A succinct explanation of Near Field Communications (NFC) and NFC tag uses.
NFC (Near Field Communication) tags, also known as smart tags, are a type of RFID tag designed for short distance reading. NFC tags have a semiconductor chip with an attached antenna. The antenna is used to excite the chip when the reader is nearby and to communicate with the reader. The chip contains a unique ID commonly called the Unit ID (UID) or Chip Serial Number (CSN). Most chips also contain memory storage that can be used to store and recall data for user applications, commonly called UserData (UD).
NFC tags are small and inexpensive for use in a wide variety of solutions such as tickets for cruises, sporting and concert events, boat ferries, wristband tags for event attendance, ski lift passes, smart tags are available for metal use for tagging pipes, fire extinguishers and other metal objects, key fobs for entry points, prescription bottles, and ruggedized labels meant for industrial uses.
Because they do not require a power source, NFC tags are called passive tags. Due to magnetic induction, the NFC tags source of power comes from the device that reads them. When a reader gets close to a tag, energy from the reader is transferred to the antenna which activates the chip allowing the NFC reader to capture the chip serial number and read/write the user memory of the tag.
NFC tags have many types, commonly type 1 through type 4.
Type 1 and Type 2 tags can be written to multiple times. These tags can also be permanently locked or encrypted so that no one can manipulate the data. Type 3 and Type 4 tags can only be written to once, like a CD or a DVD, and they lack the security of types 1 and 2.
Tags with higher memory and stronger antennas are larger in physical size. Generally, tag size ranges from just a centimeter or two to a few inches.¹
NFC Type 1 Tag
Type 1 Tag is based on ISO/IEC 14443A. Tags are read and re-write capable; users can configure the tag to become read-only. Memory availability can be many kilobytes* depending on the chip model and manufacturer.
NFC Type 2 Tag
Type 2 Tag is based on ISO/IEC 14443A. Tags are read and re-write capable; users can configure the tag to become read-only. Memory availability can be many kilobytes* depending on the chip model and manufacturer.
NFC Type 3 Tag
Type 3 Tag is based on the Japanese Industrial Standard (JIS) X 6319-4, also known as FeliCa. Tags are pre-configured at manufacturing to be either read and re-writable, or read-only. Memory availability is variable, theoretical memory limit is 1MByte* per service.
NFC Type 4 Tag
Type 4 Tag is fully compatible with the ISO/IEC 14443 standard series. Tags are pre-configured at manufacturing to be either read and re-writable, or read-only. The memory availability is variable, up to 32 Kbytes per service; the communication interface is either Type A or Type B compliant.²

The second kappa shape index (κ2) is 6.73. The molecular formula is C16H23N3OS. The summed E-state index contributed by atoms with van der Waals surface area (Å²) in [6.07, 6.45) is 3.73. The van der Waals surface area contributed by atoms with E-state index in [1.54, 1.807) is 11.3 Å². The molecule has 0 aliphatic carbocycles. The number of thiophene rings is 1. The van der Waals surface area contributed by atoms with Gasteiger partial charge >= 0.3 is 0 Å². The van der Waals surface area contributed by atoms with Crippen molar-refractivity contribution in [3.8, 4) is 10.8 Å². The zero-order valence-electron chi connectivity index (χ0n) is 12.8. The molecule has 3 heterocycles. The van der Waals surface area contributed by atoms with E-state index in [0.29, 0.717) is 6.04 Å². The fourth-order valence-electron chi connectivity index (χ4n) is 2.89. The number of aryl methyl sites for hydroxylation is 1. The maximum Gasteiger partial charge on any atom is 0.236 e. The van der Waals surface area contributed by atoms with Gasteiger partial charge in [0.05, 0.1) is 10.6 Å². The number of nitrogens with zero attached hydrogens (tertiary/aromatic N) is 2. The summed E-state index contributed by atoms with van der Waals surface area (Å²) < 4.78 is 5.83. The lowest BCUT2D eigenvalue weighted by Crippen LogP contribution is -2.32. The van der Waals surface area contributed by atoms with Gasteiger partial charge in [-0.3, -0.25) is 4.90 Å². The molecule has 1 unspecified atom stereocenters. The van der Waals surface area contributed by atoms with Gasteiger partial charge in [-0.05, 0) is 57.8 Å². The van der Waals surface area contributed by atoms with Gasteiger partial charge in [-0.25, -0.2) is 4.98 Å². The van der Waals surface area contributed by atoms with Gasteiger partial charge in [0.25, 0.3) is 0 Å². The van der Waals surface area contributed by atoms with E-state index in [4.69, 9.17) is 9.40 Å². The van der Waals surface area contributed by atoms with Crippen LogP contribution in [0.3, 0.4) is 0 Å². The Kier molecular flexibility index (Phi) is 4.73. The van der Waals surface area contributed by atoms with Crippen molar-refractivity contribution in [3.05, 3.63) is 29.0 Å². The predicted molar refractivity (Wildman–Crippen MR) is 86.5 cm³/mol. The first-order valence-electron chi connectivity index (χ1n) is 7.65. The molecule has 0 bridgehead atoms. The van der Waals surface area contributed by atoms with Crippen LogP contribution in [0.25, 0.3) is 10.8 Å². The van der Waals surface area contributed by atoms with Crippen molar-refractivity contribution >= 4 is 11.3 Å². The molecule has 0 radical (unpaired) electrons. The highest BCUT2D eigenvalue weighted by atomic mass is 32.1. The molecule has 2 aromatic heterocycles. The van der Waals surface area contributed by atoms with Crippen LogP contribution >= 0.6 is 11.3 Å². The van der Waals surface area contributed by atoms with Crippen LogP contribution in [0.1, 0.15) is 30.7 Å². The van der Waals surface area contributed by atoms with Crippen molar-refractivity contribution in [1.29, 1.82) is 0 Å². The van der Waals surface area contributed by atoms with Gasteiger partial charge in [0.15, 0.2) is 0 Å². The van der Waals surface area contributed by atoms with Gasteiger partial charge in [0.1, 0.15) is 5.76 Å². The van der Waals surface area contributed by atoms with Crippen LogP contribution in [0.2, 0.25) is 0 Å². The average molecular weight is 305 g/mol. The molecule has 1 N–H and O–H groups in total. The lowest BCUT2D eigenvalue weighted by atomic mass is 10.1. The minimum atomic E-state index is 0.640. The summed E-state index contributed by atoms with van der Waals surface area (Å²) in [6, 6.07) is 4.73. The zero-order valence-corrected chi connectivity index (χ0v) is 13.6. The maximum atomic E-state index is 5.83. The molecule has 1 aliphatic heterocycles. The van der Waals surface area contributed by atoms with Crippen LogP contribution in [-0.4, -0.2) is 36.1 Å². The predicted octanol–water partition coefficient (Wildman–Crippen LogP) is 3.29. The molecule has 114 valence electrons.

*Note: reading & writing large memory can take a prohibitively amount of time for many applications.
|Sticker tags are RFID tags with a self-adhesive backing. Tags come in a variety of shapes and sizes and may be purchased in rolls or strips. Often used for inventory.
|A badge or identification card containing an RFID chip. May come blank or can be customized with logo and/or image. Often used for work, school, and memberships.
|On metal RFID tags are designed specifically to work on metal and surfaces with similar characteristics as metal. These are commonly used for industrial and enterprise applications.
|PROX tags are defined as a “contactless” smart card or disc tag read by an RFID Reader. Can be active or passive. Widely used for security or access control. PROX name comes from the word “Proximity” as these are normally used in badges for physical access.
|An animal tag is a plastic or metal tag commonly placed on the ear of livestock. Used to identify, track, and monitor the animal. May be flag, disc, or button shaped. Usually read by an RFID wand or RFID antenna. Some animal tags are embedded under the skin commonly used in pets like dogs and cats.
|Jewelry tags are ideal for inventory and tracking of small items; jewelry tags range from paper-like stickers, to plastic tags with punch holes, and more
|Wristband tags come in numerous colors and styles. From silicone to paper to fabric, from disposable to reusable, the customization options for these tags are countless.
|An “inlay” is the working part of an NFC tag. The inlay is the chip with a connected antenna (commonly aluminum, copper, silver) bonded to a pet material that keeps the antenna and chip in place. The inlay is typically covered by durable material like a plastic badge, but inlays are used in thousands of applications, even poured in to concrete and built into walls. Inlays can be provided “dry” (no adhesive) or “wet” (with adhesive). Wet inlays can have 1-sided or two-sided adhesive and most commonly can come in rolls with one or two release liners.